Finally, trademarks can be complicated.  Don’t try to do Trademarks yourself if at all possible. Deciding on distinctiveness is only one of the many issues that a good Trademark attorney can help you determine.  They know what to do, they can submit applications in a way in which they are more likely to be approved.  Also, if the USPTO does have problems with the submission, they will issue “office actions” requiring responses. That is something you would be better served to have a trademark attorney deal with. The truth is that many trademark applications are denied, so working with an attorney enhances your chances of having your trademark approved. Applications submitted by attorneys have a far greater acceptance rate than those submitted by non-attorneys. Also, note that trademarks fall under federal law, so you don’t need to find a local attorney.  You can use an attorney from anywhere in the country.

 

Enhanced by Zemanta

About the author

Steve Schlackman

As a photographer and Patent Attorney with a background in marketing, Steve has a unique perspective on art and law. Should you have any questions on Intellectual Property contact him at [email protected] His photography can be seen online at Fotofilosophy.com or on display at the Emmanuel Fremin Gallery in New York City.

Add Comment

Click here to post a comment

Your email address will not be published. Required fields are marked *

The Latest From Artrepreneur

  • How to Keep in Touch with a Generous Arts Organization

    Finding an arts organization or art collector interested in sponsoring your work is an important accomplishment. Here's how to keep those patrons engaged and inspired by your work.The post How to Keep in Touch with a Generous Arts Organization […]

  • Document Your Artwork to Ensure Its Preservation

    When you're livelihood depends on your artwork, you can never be too careful. Document your artwork, assess its value, and create a digital art portfolio in order to protect yourself from catastrophe.The post Document Your Artwork to Ensure Its […]

  • Mastering The Art of Video Storytelling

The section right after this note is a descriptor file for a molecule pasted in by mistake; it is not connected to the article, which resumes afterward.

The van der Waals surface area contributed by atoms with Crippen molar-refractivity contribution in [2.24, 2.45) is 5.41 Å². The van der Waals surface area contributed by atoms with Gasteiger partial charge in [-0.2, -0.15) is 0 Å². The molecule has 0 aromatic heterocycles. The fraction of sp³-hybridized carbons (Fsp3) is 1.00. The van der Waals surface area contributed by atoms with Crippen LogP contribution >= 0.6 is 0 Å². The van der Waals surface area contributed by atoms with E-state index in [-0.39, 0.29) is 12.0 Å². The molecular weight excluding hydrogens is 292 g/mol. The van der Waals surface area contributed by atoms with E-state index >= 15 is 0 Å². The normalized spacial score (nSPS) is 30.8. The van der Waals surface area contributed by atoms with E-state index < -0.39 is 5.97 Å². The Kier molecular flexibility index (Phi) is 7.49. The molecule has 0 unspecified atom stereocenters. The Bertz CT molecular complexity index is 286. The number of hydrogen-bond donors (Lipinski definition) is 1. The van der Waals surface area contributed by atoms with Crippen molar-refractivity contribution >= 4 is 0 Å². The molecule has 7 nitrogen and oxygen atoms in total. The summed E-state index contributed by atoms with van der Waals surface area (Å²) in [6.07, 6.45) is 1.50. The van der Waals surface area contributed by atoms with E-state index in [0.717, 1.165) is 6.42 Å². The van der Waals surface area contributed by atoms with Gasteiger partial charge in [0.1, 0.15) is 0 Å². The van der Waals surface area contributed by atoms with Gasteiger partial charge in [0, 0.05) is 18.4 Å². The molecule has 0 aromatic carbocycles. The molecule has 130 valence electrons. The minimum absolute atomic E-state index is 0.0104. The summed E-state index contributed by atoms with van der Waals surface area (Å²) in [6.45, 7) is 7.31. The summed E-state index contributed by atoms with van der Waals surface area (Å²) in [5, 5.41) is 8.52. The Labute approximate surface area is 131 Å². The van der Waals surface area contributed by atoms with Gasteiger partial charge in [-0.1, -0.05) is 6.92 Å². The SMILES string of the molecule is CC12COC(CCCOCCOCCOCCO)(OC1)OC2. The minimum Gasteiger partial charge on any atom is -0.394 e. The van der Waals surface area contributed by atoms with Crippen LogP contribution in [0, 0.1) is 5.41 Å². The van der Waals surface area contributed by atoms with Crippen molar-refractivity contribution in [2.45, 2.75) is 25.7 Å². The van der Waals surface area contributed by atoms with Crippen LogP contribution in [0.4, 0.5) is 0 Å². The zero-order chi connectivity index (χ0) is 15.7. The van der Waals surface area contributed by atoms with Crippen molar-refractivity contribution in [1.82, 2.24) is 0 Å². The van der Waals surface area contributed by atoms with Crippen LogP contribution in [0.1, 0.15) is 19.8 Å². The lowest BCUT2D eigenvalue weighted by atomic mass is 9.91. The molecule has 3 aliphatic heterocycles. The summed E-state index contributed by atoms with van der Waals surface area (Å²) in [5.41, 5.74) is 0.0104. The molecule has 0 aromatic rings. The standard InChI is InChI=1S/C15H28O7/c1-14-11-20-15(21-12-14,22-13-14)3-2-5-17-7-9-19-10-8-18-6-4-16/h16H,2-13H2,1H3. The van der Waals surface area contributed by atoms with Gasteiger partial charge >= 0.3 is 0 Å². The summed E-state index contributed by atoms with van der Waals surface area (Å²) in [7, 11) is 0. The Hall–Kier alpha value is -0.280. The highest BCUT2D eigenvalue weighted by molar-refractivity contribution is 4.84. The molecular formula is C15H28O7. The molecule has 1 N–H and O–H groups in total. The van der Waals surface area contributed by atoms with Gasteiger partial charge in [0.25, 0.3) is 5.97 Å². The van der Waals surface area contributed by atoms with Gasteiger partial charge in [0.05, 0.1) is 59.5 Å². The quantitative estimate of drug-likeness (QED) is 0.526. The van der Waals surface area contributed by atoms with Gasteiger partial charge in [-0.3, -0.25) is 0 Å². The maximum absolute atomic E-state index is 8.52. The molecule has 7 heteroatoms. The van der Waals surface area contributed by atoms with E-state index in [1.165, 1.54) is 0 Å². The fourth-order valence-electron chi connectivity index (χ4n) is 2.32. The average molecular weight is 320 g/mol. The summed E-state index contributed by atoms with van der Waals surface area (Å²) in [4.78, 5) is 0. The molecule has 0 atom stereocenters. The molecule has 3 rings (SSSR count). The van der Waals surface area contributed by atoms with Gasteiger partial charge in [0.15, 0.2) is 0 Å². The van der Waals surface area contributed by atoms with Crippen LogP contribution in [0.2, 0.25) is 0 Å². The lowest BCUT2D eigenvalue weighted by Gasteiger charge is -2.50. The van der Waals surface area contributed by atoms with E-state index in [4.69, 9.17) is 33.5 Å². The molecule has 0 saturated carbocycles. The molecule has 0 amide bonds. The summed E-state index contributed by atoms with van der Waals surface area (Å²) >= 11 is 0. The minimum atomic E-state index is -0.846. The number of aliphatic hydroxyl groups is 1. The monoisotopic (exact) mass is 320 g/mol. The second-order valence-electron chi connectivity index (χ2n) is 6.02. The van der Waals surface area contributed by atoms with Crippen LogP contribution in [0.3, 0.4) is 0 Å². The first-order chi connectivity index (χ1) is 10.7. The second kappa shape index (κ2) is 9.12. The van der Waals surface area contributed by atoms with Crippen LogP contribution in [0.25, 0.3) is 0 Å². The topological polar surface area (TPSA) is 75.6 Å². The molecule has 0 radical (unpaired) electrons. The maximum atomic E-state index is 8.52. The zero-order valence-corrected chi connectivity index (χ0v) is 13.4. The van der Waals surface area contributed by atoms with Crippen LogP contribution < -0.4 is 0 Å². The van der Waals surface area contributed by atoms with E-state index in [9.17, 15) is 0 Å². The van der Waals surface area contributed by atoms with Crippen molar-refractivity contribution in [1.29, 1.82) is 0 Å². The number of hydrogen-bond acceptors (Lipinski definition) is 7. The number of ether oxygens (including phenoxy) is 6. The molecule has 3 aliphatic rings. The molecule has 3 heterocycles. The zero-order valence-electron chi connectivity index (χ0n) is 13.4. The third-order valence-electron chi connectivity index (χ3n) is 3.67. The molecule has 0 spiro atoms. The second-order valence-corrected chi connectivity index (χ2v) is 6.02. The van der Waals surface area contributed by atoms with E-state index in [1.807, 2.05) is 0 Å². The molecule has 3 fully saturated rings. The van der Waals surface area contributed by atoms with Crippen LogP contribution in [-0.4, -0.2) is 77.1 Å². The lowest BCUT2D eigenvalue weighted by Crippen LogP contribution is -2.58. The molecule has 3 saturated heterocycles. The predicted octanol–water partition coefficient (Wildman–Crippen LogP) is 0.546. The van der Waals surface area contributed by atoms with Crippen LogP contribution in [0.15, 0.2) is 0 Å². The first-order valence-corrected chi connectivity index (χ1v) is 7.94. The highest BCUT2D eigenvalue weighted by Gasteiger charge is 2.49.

Video storytelling is a quick, attention-grabbing way of getting people interested in you as an artist. Here's how to get started.The post Mastering The Art of Video Storytelling appeared first on Artrepreneur. […]

  • These Artist in Residence Programs Will Help You Connect With Nature

    The National Park Service Artist Residencies offer artists a chance to escape their everyday lives and seek the inspiration they crave.The post These Artist in Residence Programs Will Help You Connect With Nature appeared first on Artrepreneur. […]

  • Emerging Artist Amy Hughes on Showing Work Post-Grad

    Figurative painter Amy Hughes on studying in Liverpool, moving to New York, and balancing teaching with art-making and exhibitions.The post Emerging Artist Amy Hughes on Showing Work Post-Grad appeared first on Artrepreneur. […]

  • 5 Female Artists Putting Inclusion in the Spotlight

    In the constant struggle for greater recognition and representation, these five female artists make their voices heard.The post 5 Female Artists Putting Inclusion in the Spotlight appeared first on Artrepreneur. […]

  • How to Heal Common Pain Points for Artists

    Often times, the overwhelming process of achieving mental balance within our studio practice means that our physical wellness takes a back seat. Wellness for Makers founder Missy Graff Ballone has some solutions.The post How to Heal Common Pain […]

  • When Applying for Visual Art Grants, Bigger Isn’t Always Better

    Although local level visual arts grants might not have the allure of large-scale international grants, these small milestones can help you reach your goals as a professional artist.The post When Applying for Visual Art Grants, Bigger Isn’t […]

  • The 11 Best Podcasts for Artists

    If you’re bent on driving more innovation and strategy to your practice but your visual mind needs a break, consider adding some podcasts for artists to your daily task list instead.The post The 11 Best Podcasts for Artists appeared first on […]

  • Jasmina Danowski on Her Latest Exhibition at The Pierre Hotel

    Brooklyn-based artist Jasmina Danowski reflects on her first exhibition in a nontraditional space. "Field Trip" is on view at The Pierre Hotel through February 2018.The post Jasmina Danowski on Her Latest Exhibition at The Pierre Hotel appeared […]